Friday, November 01, 2019

"Conflict Avoidance Creates More Conflict"

Jeremiah 48.10 NAS

Cursed be the one who does the Lord’s work negligently, and cursed be the one who restrains his sword from blood.”

“The Lord’s work” may sometimes require a little conflict. I must be ready to engage in the battle or accept the cursed consequence of conducting His work “negligently.”  
Occasionally,“the Lord’s work” may require that I disagree with a friend, give unwelcome advice, or discipline a child. If harmony is the highest goal, then I diminish “the Lord’s work” in the name of peace. Resolution is always the goal, so I must be loving, tactful, and gracious, while remaining resolved to face critical issues at any cost. Nothing good comes from hiding my head in the sand. I must use finesse, but still make the point.

Dr. Tammy Lenski is “known for approaching sticky situations with a lion’s heart.”[1] Listed below are the three most common reasons for conflict avoidance, according to Dr. Lenski:
  1. It will hurt the relationship.
  2. It won’t make any difference.
  3. I don’t want to seem aggressive.
Her analysis hits close to home for me. Conflict is near the top of my 'What I Dislike Most in Life' list. However, certain things, like “the Lord’s work,” matter. When something matters, I must make my beliefs known regardless of the consequences.

A word of caution: If the goal of a conflict is to change someone, give it up. That’s not “the Lord’s work” for me. That’s “the Lord’s work” for the Lord! Comedian David Sedaris said, “I haven’t got the slightest idea how to change people, but still I keep a long list of prospective candidates just in case I should ever figure it out.”

Conflict avoidance creates conflict of the soul. An individual who refuses to engage conflict and strives for harmony at any cost will eventually discover that doing “the Lord’s work negligently” will bring a cursed outcome. He drives a silent wedge in relationships and unwittingly destroys the potential for resolution. Conflict adverse people live the secret life of Walter Mitty [2] and suffer the curse of isolation. No pain (from conflict), no gain (of intimacy). When the conflict is issue-centered and the Holy Spirit prompts you to “speak the truth in love” (Ephesians 4.15 NLT), then do just that.

[1] “Jump-Start Genuine Dialogue with Tammy Lenski” at

[2] "The Secret Life of Walter Mitty" by James Thurber first appeared in The New Yorker magazine on March 18, 1939, and later collected in his a book entitled My World and Welcome to It (James Thurber, Harcourt, Brace and Company, 1942).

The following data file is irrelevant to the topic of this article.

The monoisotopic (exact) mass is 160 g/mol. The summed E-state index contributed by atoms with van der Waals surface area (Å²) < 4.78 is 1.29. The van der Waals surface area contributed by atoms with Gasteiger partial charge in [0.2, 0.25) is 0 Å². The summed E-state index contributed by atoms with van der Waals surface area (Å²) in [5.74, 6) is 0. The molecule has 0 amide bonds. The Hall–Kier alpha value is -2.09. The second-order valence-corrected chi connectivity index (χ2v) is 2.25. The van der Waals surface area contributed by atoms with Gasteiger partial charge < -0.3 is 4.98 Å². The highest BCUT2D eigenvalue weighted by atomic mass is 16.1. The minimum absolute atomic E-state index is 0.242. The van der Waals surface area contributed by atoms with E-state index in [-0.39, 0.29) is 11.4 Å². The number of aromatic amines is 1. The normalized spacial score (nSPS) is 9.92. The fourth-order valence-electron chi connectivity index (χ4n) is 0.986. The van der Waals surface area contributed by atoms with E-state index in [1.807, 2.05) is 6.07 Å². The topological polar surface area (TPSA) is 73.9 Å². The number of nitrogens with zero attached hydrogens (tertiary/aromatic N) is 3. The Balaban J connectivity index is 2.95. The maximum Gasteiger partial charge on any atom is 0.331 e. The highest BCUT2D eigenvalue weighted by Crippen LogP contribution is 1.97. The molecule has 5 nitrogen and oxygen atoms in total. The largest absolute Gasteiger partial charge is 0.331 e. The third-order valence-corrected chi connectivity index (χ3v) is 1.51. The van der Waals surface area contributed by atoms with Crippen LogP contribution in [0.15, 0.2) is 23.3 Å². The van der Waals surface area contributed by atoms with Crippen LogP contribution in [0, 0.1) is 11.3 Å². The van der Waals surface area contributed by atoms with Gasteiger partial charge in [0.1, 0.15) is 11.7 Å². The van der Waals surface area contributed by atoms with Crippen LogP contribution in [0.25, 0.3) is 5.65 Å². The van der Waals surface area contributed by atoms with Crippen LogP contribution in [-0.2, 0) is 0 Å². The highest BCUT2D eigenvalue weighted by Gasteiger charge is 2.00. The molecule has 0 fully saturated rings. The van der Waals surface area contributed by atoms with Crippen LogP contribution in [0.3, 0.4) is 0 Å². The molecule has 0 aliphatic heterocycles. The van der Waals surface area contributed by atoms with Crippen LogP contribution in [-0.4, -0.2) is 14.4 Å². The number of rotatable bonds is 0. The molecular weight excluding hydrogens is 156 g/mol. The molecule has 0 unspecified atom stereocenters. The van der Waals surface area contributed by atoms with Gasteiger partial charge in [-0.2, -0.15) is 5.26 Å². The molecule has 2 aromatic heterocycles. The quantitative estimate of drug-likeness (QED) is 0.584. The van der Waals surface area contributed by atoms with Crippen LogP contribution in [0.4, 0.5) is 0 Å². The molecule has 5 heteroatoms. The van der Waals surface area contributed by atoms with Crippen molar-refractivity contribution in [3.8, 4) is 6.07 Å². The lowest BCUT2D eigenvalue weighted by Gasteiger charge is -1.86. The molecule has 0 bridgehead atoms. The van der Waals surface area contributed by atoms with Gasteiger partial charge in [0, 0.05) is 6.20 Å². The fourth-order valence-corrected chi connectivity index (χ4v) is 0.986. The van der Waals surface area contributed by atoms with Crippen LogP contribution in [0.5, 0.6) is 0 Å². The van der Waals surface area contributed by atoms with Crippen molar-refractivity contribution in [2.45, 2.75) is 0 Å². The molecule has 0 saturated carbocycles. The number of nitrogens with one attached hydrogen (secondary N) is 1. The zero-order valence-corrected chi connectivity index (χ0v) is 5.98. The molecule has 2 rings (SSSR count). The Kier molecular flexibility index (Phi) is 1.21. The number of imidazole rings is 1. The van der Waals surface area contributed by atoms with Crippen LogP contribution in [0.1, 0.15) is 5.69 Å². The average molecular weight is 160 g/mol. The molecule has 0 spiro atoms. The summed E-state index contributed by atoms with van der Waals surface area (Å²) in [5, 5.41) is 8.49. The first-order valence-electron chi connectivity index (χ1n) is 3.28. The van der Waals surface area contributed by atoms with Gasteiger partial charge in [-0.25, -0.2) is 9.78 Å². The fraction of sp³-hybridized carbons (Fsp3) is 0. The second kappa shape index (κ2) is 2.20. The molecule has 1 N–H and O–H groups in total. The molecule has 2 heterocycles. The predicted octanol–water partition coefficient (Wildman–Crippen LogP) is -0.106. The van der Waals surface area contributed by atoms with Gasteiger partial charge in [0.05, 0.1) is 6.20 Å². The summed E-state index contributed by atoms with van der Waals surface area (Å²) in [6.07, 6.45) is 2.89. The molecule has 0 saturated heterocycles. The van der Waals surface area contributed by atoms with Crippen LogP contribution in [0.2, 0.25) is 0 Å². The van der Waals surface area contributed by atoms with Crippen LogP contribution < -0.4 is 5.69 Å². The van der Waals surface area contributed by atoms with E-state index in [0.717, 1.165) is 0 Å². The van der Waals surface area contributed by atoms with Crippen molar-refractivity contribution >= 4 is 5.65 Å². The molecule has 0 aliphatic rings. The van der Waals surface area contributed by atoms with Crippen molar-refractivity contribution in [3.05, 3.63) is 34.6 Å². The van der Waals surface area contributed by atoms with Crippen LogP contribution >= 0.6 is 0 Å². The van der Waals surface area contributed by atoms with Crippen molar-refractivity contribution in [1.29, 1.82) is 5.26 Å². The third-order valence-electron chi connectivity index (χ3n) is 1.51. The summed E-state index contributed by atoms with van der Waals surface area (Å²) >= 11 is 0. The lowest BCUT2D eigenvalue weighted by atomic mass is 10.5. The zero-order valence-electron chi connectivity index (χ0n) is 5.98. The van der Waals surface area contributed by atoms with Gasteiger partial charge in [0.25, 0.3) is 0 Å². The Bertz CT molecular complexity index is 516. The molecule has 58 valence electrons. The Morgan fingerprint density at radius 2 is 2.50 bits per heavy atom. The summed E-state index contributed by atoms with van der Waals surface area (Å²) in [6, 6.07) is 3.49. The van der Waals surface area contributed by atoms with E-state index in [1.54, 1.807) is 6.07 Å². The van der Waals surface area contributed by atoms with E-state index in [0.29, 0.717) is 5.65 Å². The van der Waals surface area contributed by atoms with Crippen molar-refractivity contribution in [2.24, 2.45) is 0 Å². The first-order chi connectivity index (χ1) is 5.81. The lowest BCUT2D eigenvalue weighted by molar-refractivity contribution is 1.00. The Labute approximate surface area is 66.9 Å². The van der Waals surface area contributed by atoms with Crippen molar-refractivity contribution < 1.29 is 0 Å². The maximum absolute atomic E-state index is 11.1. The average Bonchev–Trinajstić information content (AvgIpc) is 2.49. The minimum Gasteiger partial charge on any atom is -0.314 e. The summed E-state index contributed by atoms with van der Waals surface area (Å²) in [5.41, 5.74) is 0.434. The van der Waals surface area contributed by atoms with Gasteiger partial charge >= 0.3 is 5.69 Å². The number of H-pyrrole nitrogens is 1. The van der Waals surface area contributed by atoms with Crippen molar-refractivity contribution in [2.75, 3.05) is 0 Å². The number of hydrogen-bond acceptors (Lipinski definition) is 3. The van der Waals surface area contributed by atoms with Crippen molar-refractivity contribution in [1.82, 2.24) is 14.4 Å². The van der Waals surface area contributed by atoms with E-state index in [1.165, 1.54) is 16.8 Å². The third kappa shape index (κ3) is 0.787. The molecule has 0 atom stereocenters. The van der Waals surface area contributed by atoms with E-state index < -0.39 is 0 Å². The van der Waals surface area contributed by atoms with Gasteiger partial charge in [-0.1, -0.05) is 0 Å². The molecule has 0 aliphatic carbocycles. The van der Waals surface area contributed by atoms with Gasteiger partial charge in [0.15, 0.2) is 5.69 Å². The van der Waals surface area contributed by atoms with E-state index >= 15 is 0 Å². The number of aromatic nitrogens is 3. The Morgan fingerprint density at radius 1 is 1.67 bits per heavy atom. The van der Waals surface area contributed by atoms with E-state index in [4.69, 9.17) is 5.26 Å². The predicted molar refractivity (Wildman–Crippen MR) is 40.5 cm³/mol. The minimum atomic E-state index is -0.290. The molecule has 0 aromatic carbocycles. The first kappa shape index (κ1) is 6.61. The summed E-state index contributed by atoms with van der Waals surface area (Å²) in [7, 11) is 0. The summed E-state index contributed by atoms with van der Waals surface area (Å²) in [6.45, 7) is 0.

One Sided said...

Okay I have drawn my sword, yet I am not sure where to strike.

Seem like I need a surgeon's scalpel not a sword.

Yet in either case you can not leave the wrong to fester, it has to be exposed, removed, amputated.

All the while I worry about the scaring, and if I am the one who should be drawing blood.

After all I have a lot this is not right within me . . . . or is that just another excuse to avoid doing what needs done?

If you read between thses lines you can see I am being asked to advise, were I am not comfortable offering advise. Yet everthing in me says just tell it like you see it.

davescriven said...

Hi One-Sided,

I was just thinking about you this morning. Was hoping to hear again from you soon.

I tend to lean toward the side of "just tell it like you see it". But I struggle within myself every time I sense the need to do so.

Your Fellow Struggler,

One Sided said...

The other side of the coin would be the person who does not struggle.

So I am thinking the struggle is good.

but is is still a struggle.

davescriven said...

Right on, One-Sided!


Anonymous said...

I was just reading this scripture and find that it is true, and often people do nt take kindly to the facts. The common "Seem like I need a surgeon's scalpel not a sword", is perfect to which I relate the surgeon had to be skillful and thoughtful to perform surgery on my husbands broken neck in order to not paralyze him for life.


davescriven said...

Thank you for the comment, Marcia.